I haven’t had too much to say about the COVID-19 shutdowns, generally, being that I reside in a state that was late to close and early to open. I have been less inclined to argue or debate the need for lockdowns as someone whose household hasn’t had to deal with furloughed jobs and trying to file for unemployment. I am sympathetic to the destruction and hardship being wrought upon millions of families and individuals across the country, through no fault of their own, with the stroke of a governor’s pen.

I understand the frustrations in blue states and some red ones too. Playing politics during a national health crisis undermines governmental edicts, and leaves residents with a sense of over-reaching tyranny rather than necessary actions guarding public safety. Beyond claims of science, a healthy dose of common sense would seem to ease a lot of frustrations for everyone  involved.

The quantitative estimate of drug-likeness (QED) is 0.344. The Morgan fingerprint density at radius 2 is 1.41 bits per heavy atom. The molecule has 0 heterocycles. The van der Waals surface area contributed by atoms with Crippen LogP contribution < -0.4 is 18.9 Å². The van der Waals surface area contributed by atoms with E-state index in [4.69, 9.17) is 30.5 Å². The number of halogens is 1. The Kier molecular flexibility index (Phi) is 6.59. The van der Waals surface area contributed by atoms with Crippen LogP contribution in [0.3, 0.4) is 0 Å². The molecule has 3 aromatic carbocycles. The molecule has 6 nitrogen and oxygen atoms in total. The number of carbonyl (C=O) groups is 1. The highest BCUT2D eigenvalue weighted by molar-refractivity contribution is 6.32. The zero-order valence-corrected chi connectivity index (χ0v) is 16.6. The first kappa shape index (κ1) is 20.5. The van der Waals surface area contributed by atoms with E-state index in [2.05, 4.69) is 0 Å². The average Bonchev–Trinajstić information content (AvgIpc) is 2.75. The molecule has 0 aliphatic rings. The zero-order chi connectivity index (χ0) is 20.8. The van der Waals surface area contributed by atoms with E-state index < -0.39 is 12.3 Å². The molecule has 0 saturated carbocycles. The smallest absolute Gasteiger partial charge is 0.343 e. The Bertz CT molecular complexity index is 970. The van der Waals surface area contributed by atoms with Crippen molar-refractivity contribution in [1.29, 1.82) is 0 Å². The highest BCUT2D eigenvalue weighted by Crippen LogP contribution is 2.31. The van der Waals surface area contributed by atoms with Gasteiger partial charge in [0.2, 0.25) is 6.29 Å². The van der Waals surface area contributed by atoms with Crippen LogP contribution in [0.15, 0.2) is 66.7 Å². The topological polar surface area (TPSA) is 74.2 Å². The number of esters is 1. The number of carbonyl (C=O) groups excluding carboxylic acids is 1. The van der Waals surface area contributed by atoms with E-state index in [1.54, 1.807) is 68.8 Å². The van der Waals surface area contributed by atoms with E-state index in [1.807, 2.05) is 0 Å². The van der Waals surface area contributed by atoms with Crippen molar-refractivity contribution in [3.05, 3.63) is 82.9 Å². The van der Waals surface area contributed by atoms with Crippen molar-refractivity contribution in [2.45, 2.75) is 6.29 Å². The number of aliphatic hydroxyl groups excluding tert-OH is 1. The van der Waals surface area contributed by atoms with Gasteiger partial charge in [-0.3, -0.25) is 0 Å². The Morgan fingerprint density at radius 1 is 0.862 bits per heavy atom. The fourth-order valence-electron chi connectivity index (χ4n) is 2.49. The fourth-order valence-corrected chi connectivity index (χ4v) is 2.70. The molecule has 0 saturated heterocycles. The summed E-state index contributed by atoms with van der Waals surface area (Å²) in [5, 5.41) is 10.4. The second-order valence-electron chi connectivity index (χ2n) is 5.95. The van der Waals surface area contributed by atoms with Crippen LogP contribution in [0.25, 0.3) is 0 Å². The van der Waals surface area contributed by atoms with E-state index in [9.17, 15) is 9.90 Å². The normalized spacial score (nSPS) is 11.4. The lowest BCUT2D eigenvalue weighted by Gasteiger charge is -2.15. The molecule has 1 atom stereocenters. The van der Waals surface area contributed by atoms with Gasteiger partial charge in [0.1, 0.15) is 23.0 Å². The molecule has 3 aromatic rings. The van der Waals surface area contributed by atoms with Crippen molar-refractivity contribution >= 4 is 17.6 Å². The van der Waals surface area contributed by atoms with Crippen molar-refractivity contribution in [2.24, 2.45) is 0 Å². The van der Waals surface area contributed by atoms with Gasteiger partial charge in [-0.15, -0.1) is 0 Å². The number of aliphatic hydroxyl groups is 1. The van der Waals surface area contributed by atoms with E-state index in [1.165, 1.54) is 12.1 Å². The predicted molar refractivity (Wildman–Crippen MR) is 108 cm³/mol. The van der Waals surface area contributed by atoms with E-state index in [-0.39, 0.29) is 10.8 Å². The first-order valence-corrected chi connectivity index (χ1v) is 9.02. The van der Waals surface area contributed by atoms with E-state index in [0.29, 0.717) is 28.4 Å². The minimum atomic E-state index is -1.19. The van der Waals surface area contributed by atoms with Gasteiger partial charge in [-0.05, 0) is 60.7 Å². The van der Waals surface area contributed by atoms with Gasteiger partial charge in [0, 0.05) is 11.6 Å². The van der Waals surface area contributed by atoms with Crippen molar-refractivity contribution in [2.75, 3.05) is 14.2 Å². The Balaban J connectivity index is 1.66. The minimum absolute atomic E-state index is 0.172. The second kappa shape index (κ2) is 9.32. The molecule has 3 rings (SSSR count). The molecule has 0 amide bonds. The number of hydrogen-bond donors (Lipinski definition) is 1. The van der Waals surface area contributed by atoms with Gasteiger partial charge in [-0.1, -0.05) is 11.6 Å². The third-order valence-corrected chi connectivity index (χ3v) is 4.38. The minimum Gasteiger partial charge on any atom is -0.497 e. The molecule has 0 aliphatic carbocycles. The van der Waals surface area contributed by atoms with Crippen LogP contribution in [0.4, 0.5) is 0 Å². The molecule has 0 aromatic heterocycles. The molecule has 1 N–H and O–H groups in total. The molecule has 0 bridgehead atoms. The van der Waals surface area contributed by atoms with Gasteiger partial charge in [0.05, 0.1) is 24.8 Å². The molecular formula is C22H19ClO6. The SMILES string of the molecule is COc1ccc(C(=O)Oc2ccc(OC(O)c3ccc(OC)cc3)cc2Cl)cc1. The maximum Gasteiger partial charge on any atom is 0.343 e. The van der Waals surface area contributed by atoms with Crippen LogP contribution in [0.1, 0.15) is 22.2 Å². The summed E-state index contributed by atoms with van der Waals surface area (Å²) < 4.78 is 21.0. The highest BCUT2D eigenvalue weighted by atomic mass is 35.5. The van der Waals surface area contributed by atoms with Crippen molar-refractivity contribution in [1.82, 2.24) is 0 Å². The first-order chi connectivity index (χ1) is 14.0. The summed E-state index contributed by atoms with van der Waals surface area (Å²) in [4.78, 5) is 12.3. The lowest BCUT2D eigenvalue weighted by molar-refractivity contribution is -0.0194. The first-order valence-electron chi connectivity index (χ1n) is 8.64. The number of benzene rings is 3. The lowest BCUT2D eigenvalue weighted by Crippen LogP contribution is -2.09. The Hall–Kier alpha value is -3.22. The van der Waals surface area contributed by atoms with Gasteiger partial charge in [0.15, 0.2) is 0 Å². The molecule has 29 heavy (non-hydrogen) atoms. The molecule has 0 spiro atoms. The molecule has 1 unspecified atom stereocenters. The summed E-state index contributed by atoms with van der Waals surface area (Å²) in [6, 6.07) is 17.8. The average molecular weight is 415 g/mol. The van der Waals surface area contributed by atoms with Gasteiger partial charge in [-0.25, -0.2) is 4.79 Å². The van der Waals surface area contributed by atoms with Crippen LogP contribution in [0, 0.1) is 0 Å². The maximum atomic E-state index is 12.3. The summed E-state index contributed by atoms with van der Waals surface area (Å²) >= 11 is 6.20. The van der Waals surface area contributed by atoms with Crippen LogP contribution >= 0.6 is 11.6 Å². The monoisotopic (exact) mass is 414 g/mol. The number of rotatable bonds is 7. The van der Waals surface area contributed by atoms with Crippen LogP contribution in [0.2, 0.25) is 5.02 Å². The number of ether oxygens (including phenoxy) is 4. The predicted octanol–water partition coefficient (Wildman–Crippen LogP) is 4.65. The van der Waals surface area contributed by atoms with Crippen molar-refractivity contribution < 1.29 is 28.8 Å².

Keeping beaches and parks, including state and national parks, closed to the public seems counter-intuitive against a virus that dies in sunlight. Not allowing people the sense of freedom to take a walk, hike or socially distance themselves in the great outdoors is frustrating, especially when our tax dollars fund the maintenance and availability of those parks.

Allowing certain businesses to open but not others without sound reasoning or science behind the choices will cause reactions beyond protest, putting police in the unenviable position of enforcing lock downs and arresting people who maybe have a different opinion on how their state or city should run.